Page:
- The Washington Times - Thursday, May 23, 2002

Aired on television as Dark Prince: The True Story of Dracula, Dracula: The Dark Prince new from Artisan Entertainment (priced for rental VHS, also available on DVD) arrives on video sans the usual fangs but not in entirely toothless condition. It's our

Video pick of the week

In the film, a brooding Rudolf Martin portrays the "real" Vlad Dracula, the notorious/heroic (take your pick) 15th-century Romanian prince who was known to his enemies as Vlad the Impaler, owing to his penchant for impaling his many foes on long wooden stakes and who later served as partial inspiration for Bram Stoker's famed literary bloodsucker.

This compressed chronicle of Vlad's colorful (mostly crimson) life and crimes seeks to cram a half-century of tumultuous history into an economical 89 minutes and does, all in all, a consistently engrossing job of it. Writer Tom ("Carny," "The Sender") Baum's script covers a kidnapped Vlad's hostage years in Turkey, his subsequent campaigns against the Turks, traitorous nobles within his ranks, and his younger brother Radu (Michael Sutton).

The film also finds time to dramatize Dracula's romance with lovely lady Lidia (Jane March), his serious squabbles with the Church (represented by former "RoboCop" Peter Weller in elderly makeup and grotty goatee), and his abortive alliance with Hungary's King Janos (Who rocker Roger Daltrey a fair distance from his "Tommy" days), among other pivotal events.

While it plays a bit fast and loose with the facts (particularly in depicting Drac's demise), "Dracula: The Dark Prince" comes alive during its sweeping battle scenes, with enough fierce combat to compensate for its absence of vampire thrills. Viewers seeking a fresh portrait of this infamous figure of fact and fiction should deem this "Dracula" worth their while. Artisan's bare-bones DVD offers the original trailer, photo gallery, and director and cast filmographies.

Tele-video

Speaking of "dark," MPI Home Video (800/777-2223, www.mpihomevideo.com) announces a release for its gala Dark Shadows DVD boxed set May 28. The popular Gothic soap opera dealing with the travails of the 175-year-old New England vampire Barnabas Collins (Jonathan Frid), aired from 1966 to 1971 and inspired two feature films. MPI's boxed set ($59.98) contains 40 TV episodes and a raft of extras, including previously unseen cast and crew interviews.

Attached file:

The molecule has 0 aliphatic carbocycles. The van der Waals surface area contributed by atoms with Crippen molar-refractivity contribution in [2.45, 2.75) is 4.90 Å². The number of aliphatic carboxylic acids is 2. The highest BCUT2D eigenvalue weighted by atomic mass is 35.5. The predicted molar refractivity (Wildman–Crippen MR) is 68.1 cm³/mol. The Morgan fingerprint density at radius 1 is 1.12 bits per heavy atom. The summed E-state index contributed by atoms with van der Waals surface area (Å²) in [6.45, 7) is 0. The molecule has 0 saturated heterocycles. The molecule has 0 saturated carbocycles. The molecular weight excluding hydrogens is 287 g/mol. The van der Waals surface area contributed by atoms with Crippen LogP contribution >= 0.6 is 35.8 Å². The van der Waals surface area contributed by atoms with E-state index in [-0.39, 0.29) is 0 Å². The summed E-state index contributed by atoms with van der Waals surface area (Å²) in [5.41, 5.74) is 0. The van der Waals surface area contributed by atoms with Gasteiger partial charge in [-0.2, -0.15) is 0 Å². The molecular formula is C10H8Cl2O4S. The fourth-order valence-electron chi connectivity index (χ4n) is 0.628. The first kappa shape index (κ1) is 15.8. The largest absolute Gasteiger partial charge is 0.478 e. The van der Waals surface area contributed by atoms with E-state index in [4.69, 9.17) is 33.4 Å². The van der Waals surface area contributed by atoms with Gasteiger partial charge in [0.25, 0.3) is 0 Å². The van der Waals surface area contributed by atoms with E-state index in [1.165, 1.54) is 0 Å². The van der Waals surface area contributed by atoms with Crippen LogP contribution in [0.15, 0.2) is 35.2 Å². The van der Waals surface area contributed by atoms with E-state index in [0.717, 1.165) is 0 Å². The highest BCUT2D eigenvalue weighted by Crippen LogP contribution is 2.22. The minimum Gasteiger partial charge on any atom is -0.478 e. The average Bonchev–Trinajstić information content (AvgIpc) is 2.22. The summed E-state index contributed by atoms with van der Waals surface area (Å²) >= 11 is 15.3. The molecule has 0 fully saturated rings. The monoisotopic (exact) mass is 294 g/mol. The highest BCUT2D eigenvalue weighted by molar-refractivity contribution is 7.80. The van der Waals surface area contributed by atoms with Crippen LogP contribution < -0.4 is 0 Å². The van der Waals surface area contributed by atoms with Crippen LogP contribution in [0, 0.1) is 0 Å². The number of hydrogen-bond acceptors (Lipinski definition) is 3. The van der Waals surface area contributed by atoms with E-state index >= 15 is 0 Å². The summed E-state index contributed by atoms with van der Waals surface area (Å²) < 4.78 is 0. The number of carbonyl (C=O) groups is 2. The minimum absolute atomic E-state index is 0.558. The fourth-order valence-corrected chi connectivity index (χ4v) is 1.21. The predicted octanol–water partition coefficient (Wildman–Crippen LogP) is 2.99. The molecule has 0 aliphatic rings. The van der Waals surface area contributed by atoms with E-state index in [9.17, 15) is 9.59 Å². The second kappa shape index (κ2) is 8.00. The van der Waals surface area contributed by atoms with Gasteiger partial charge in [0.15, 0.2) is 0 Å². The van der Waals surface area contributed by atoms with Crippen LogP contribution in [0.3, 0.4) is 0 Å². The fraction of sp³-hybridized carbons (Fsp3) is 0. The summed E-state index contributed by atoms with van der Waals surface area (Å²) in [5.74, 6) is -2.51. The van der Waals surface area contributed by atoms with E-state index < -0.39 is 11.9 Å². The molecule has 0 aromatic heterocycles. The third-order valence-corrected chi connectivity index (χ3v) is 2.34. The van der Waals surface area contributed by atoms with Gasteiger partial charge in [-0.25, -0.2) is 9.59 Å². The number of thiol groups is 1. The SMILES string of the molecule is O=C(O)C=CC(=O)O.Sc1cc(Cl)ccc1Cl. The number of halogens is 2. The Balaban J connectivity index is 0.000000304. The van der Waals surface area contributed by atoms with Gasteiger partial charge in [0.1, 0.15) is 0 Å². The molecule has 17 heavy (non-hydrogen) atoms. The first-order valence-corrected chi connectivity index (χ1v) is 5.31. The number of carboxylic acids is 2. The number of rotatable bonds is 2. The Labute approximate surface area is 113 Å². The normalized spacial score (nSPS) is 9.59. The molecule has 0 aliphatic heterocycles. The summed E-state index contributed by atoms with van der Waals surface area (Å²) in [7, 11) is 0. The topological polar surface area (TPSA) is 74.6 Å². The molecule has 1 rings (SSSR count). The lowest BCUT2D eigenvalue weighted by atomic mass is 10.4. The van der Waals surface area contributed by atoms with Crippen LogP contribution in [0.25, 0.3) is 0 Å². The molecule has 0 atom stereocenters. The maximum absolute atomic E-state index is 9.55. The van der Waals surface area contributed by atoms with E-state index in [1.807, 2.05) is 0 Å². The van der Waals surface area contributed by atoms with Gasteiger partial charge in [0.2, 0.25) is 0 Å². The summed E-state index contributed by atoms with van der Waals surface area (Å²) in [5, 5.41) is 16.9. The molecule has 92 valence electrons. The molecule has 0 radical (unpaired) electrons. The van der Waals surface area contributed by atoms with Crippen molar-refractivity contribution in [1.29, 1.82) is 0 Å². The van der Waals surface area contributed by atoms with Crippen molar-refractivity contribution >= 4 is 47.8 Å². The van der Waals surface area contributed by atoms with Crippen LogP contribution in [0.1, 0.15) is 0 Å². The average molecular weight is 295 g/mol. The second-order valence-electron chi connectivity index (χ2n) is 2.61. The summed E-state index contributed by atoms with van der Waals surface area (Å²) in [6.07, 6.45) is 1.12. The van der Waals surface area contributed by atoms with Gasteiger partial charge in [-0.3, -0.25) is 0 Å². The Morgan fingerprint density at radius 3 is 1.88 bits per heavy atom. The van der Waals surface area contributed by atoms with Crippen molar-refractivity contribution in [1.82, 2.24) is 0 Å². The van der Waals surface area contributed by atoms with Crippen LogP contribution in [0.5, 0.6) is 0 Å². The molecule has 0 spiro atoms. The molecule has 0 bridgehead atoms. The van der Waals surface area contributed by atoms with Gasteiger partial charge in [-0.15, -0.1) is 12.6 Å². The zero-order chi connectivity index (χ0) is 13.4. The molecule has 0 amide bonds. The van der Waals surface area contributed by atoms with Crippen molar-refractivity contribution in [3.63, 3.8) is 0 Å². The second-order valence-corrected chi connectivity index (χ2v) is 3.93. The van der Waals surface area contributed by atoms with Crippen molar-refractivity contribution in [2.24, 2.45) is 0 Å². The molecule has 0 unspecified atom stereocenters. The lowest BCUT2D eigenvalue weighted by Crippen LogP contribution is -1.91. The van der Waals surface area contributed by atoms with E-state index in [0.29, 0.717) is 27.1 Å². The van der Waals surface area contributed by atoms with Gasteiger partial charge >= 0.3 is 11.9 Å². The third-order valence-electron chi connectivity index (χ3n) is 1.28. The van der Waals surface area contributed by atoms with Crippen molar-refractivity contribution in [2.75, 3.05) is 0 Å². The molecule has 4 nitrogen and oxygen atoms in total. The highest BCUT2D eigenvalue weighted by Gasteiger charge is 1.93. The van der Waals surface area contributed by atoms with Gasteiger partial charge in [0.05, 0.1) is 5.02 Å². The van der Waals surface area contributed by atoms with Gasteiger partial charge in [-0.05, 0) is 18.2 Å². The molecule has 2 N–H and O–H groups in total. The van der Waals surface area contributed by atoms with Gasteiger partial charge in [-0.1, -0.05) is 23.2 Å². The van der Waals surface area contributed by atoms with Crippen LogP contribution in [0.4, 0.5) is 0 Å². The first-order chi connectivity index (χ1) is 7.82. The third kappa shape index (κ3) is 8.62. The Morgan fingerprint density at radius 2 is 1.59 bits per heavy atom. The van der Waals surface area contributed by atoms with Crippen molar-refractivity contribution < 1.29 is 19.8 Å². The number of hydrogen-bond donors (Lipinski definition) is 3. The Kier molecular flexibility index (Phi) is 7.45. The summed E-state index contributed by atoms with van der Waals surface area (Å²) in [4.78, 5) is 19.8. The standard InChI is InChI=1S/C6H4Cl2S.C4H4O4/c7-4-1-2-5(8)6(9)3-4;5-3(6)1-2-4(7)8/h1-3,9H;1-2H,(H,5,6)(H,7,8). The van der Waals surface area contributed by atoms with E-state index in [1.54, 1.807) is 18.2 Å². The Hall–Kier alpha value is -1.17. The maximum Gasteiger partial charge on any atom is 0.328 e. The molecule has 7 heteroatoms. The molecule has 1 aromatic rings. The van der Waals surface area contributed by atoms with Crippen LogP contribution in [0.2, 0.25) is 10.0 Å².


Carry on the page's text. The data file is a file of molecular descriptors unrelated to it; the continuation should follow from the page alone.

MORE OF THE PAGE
The same label shifts eras and locales with its 'The Rifleman' Boxed Set Collection 1 ($59.98), offering 20 episodes from that top-ranked Western series, starring Chuck Connors as a New Mexico rancher and Johnny Crawford as his young son. Episode guest stars include such luminaries as John Carradine, Michael Landon, Martin Landau and Dennis Hopper.

Rhino Home Video, meanwhile, seeks to satisfy fans of the late, lamented Mystery Science Theater 3000 with a quartet of fresh episodes on DVD. Available are "I Accuse My Parents" and "Red Zone Cuba," with "The Crawling Hand" and the biker campfest "The Hellcats" due next month. The discs are tagged at $19.95 each.

The A-list

Among those recent theatrical releases heading to video store shelves in June, we find Ridley Scott's harrowing, reality-based combat film Black Hawk Down (Columbia/TriStar), starring Josh Hartnett and an impressive ensemble cast as American soldiers trapped behind enemy lines during the Somali civil war.

The critically panned remake Rollerball (MGM), with Chris Klein and Rebecca Romijn-Stamos as futuristic extreme-sports warriors, arrives in a re-cut edition purportedly closer to the director's vision.

Paramount lightens the tone a mite with Jake Kasdan's youth comedy Orange County, starring Colin Hanks, Jack Black, Catherine O'Hare and Lily Tomlin. All three titles will be priced for rental VHS and also available on DVD.

Art-house video

In the art-house arena, Guiseppe Tornatore ("Cinema Paradiso") returns with the seagoing fable The Legend of 1900 (New Line), starring Tim Roth, Pruitt Taylor Vance and Clarence Williams III. Wellspring Media offers a pair of French films: Catherine Deneuve in the complex dramatic thriller Place Vendome and Emmanuelle Beart in the dysfunctional family comedy La Buche (priced for rental VHS, also available on DVD).

Phan mail

Dear Phantom: I read your review of Brigham City. It sounded great. I tried to rent it but was told by Blockbuster that they won't carry it. Any suggestion where I might obtain it?

Ruth N., via e-mail

If you don't see it locally, you can buy "Brigham City" ($26.99 DVD) via Movies Unlimited (800/4-MOVIES, www.moviesunlimited.com), among other online sources.


Send your video comments and queries to Phantom of the Movies, The Washington Times, 3600 New York Ave. NE, Washington, DC 20002 or e-mail us at: [email protected] Check out our Web site at www.videoscopemag.com.



Copyright © 2018 The Washington Times, LLC. Click here for reprint permission.

The Washington Times Comment Policy

The Washington Times welcomes your comments on Spot.im, our third-party provider. Please read our Comment Policy before commenting.

 

Click to Read More and View Comments

Click to Hide